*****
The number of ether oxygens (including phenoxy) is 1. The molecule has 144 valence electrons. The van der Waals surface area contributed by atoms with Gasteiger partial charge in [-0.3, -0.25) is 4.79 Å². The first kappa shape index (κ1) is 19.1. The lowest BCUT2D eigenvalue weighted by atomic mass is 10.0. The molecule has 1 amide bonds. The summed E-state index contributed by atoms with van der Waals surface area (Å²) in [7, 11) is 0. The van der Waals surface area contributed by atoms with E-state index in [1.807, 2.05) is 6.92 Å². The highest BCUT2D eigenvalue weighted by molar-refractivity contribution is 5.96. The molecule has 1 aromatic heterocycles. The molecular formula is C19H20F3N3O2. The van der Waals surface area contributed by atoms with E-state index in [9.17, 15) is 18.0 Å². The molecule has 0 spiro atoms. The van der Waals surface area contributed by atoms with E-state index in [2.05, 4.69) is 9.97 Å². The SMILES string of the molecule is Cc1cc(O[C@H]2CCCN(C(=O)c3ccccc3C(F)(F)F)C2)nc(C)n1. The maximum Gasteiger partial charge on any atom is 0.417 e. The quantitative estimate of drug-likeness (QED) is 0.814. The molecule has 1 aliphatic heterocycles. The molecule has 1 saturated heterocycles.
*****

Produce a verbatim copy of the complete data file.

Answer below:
The number of ether oxygens (including phenoxy) is 1. The molecule has 144 valence electrons. The van der Waals surface area contributed by atoms with Gasteiger partial charge in [-0.3, -0.25) is 4.79 Å². The first kappa shape index (κ1) is 19.1. The lowest BCUT2D eigenvalue weighted by atomic mass is 10.0. The molecule has 1 amide bonds. The summed E-state index contributed by atoms with van der Waals surface area (Å²) in [7, 11) is 0. The van der Waals surface area contributed by atoms with E-state index in [1.807, 2.05) is 6.92 Å². The highest BCUT2D eigenvalue weighted by molar-refractivity contribution is 5.96. The molecule has 1 aromatic heterocycles. The molecular formula is C19H20F3N3O2. The van der Waals surface area contributed by atoms with E-state index in [9.17, 15) is 18.0 Å². The molecule has 0 spiro atoms. The van der Waals surface area contributed by atoms with E-state index in [2.05, 4.69) is 9.97 Å². The SMILES string of the molecule is Cc1cc(O[C@H]2CCCN(C(=O)c3ccccc3C(F)(F)F)C2)nc(C)n1. The maximum Gasteiger partial charge on any atom is 0.417 e. The quantitative estimate of drug-likeness (QED) is 0.814. The molecule has 1 aliphatic heterocycles. The molecule has 1 saturated heterocycles.